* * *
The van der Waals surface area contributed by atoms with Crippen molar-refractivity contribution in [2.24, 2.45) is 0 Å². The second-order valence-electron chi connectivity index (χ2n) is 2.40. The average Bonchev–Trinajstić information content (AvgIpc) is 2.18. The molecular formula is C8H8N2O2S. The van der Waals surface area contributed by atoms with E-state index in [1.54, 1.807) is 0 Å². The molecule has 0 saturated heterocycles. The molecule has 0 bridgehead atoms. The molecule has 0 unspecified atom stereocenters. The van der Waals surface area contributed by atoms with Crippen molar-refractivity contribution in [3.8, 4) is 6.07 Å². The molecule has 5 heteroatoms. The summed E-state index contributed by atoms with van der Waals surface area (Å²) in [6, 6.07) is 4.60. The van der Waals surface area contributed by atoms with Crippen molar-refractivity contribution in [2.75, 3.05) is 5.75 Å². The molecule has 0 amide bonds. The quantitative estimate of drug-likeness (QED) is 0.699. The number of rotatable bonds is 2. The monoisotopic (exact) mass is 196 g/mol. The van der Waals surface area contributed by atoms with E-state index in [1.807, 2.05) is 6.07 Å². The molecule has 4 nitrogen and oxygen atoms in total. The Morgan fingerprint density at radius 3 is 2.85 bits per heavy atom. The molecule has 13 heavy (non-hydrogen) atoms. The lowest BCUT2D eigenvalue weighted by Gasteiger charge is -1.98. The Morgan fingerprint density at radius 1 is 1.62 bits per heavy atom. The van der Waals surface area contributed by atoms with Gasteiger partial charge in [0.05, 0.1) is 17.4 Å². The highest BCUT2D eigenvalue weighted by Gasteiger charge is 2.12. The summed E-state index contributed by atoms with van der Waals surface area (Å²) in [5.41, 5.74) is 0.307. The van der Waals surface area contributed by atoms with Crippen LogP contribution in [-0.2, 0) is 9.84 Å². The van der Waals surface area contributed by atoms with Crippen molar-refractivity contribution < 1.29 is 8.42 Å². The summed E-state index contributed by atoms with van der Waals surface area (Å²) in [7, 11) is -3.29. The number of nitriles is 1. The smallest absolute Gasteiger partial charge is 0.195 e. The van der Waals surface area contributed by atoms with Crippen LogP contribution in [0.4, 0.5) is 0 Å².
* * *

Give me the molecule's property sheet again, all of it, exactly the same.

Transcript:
The van der Waals surface area contributed by atoms with Crippen molar-refractivity contribution in [2.24, 2.45) is 0 Å². The second-order valence-electron chi connectivity index (χ2n) is 2.40. The average Bonchev–Trinajstić information content (AvgIpc) is 2.18. The molecular formula is C8H8N2O2S. The van der Waals surface area contributed by atoms with E-state index in [1.54, 1.807) is 0 Å². The molecule has 0 saturated heterocycles. The molecule has 0 bridgehead atoms. The molecule has 0 unspecified atom stereocenters. The van der Waals surface area contributed by atoms with Crippen molar-refractivity contribution in [3.8, 4) is 6.07 Å². The molecule has 5 heteroatoms. The summed E-state index contributed by atoms with van der Waals surface area (Å²) in [6, 6.07) is 4.60. The van der Waals surface area contributed by atoms with Crippen molar-refractivity contribution in [2.75, 3.05) is 5.75 Å². The molecule has 0 amide bonds. The quantitative estimate of drug-likeness (QED) is 0.699. The number of rotatable bonds is 2. The monoisotopic (exact) mass is 196 g/mol. The van der Waals surface area contributed by atoms with E-state index in [1.807, 2.05) is 6.07 Å². The molecule has 4 nitrogen and oxygen atoms in total. The Morgan fingerprint density at radius 3 is 2.85 bits per heavy atom. The molecule has 13 heavy (non-hydrogen) atoms. The lowest BCUT2D eigenvalue weighted by Gasteiger charge is -1.98. The Morgan fingerprint density at radius 1 is 1.62 bits per heavy atom. The van der Waals surface area contributed by atoms with Gasteiger partial charge in [0.05, 0.1) is 17.4 Å². The highest BCUT2D eigenvalue weighted by Gasteiger charge is 2.12. The summed E-state index contributed by atoms with van der Waals surface area (Å²) in [5.41, 5.74) is 0.307. The van der Waals surface area contributed by atoms with Crippen LogP contribution in [-0.2, 0) is 9.84 Å². The van der Waals surface area contributed by atoms with Crippen molar-refractivity contribution < 1.29 is 8.42 Å². The summed E-state index contributed by atoms with van der Waals surface area (Å²) in [7, 11) is -3.29. The number of nitriles is 1. The smallest absolute Gasteiger partial charge is 0.195 e. The van der Waals surface area contributed by atoms with Crippen LogP contribution in [0.4, 0.5) is 0 Å².